This is where animals (including humans) come in. Scientists take the information learned in vitro and move on to studying the disease or medication in a live animal. Drug studies determine whether or not a medication does what it is supposed to, factors that may affect performance, side effects that may occur, and proper dosages. Successful trials eventually move up to clinical trials with people or whichever species the medication is intended for—many of us have friends who have participated in experimental cancer treatments for humans and/or dogs.

 

How do we know the animals are well cared for?

 

Research using live animals is heavily regulated, and institutions are subject to inspections from a variety of organizations depending on each situation and how they obtain funding. One of the best-known regulations is the Animal Welfare Act. The AWA outlines the space and care requirements for animals used in research. The Public Health Service and the Office of Laboratory Animal Welfare cover all vertebrates and their care and housing. All institutions that keep animals must have an Institutional Animal Care and Use Committee that oversees the facility and makes sure that they are in compliance with care standards. Researchers are also encouraged to adhere to three Rs: Replace animals with other models where possible (such as tissue samples), Reduce the number of animals used (if a study only needs 20 rats, don’t use 200), and Refine techniques to minimize suffering and improve welfare.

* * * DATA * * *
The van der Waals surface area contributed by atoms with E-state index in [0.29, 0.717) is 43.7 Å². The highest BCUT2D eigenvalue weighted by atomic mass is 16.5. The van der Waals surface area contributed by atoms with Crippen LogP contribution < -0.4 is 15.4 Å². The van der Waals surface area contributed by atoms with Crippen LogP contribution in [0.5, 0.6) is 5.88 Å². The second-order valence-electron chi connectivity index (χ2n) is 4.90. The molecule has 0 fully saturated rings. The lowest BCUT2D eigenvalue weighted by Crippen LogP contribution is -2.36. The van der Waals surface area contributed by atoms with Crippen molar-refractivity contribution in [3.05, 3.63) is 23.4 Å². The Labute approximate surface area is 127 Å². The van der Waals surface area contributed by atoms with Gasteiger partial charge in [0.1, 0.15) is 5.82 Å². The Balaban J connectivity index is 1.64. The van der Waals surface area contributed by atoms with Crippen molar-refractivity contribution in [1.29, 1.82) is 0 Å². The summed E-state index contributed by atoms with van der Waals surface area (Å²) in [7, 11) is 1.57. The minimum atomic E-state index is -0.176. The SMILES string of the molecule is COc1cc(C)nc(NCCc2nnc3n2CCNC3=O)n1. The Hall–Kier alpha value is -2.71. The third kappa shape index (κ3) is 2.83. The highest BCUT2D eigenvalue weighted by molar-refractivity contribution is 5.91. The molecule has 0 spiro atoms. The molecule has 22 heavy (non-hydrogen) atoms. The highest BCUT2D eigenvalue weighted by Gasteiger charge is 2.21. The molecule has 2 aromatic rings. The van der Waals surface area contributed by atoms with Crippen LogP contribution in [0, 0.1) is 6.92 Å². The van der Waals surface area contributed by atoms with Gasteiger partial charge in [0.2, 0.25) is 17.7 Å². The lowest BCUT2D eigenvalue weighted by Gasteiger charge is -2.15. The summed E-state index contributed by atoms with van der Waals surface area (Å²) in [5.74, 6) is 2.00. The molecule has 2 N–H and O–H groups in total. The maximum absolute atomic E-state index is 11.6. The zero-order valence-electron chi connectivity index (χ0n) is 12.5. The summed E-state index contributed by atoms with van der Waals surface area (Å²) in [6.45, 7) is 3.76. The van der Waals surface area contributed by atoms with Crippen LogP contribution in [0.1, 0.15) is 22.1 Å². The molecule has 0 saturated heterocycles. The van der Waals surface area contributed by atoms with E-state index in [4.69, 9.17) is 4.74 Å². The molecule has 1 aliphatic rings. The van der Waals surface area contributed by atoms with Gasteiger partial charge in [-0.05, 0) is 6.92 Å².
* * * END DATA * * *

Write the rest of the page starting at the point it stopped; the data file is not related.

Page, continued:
The best resource to learn about how animals are cared for in the research setting is the Guide for the Care and Use of Laboratory Animals, which is the bible of lab animal care and includes detailed information on the care, housing, shipping, veterinary care, and facilities necessary for just about any species that you can imagine from farm animals to amphibians. The Guide is currently in its 8th edition, and anyone can buy a copy (not the most thrilling read, but very thorough 
and informative).

 

Another thing to consider is that it is in researchers’ best interests to have healthy, mentally sound animals. Poor conditions like overcrowding or inappropriate light cycles cause stress, and stress impacts the physiology of the body. This will drastically affect study results, and not give accurate information. When studying a particular disease, the animal needs to be otherwise healthy for researchers to get an accurate picture of how that disease works. By knowing how a disease works, they can identify ways to stop it.